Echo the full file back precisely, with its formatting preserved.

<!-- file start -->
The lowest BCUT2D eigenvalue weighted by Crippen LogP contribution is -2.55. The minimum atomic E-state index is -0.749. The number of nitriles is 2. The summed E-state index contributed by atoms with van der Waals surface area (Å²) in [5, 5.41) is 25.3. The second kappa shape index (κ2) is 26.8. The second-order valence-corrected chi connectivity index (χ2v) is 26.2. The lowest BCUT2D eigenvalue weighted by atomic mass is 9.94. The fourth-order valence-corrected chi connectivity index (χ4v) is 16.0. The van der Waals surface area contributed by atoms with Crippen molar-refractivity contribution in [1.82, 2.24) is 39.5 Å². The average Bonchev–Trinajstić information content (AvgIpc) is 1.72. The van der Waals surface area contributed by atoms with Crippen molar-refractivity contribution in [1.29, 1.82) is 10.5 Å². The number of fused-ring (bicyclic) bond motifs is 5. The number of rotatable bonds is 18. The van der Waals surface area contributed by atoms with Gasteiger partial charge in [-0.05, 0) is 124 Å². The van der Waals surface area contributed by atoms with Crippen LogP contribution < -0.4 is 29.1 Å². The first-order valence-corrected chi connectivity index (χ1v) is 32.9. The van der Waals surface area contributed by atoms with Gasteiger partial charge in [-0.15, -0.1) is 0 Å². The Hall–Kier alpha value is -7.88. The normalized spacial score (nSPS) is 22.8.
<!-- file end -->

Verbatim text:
The lowest BCUT2D eigenvalue weighted by Crippen LogP contribution is -2.55. The minimum atomic E-state index is -0.749. The number of nitriles is 2. The summed E-state index contributed by atoms with van der Waals surface area (Å²) in [5, 5.41) is 25.3. The second kappa shape index (κ2) is 26.8. The second-order valence-corrected chi connectivity index (χ2v) is 26.2. The lowest BCUT2D eigenvalue weighted by atomic mass is 9.94. The fourth-order valence-corrected chi connectivity index (χ4v) is 16.0. The van der Waals surface area contributed by atoms with Crippen molar-refractivity contribution in [1.82, 2.24) is 39.5 Å². The average Bonchev–Trinajstić information content (AvgIpc) is 1.72. The van der Waals surface area contributed by atoms with Crippen molar-refractivity contribution in [1.29, 1.82) is 10.5 Å². The number of fused-ring (bicyclic) bond motifs is 5. The number of rotatable bonds is 18. The van der Waals surface area contributed by atoms with Gasteiger partial charge in [-0.05, 0) is 124 Å². The van der Waals surface area contributed by atoms with Crippen LogP contribution < -0.4 is 29.1 Å². The first-order valence-corrected chi connectivity index (χ1v) is 32.9. The van der Waals surface area contributed by atoms with Gasteiger partial charge in [-0.15, -0.1) is 0 Å². The Hall–Kier alpha value is -7.88. The normalized spacial score (nSPS) is 22.8.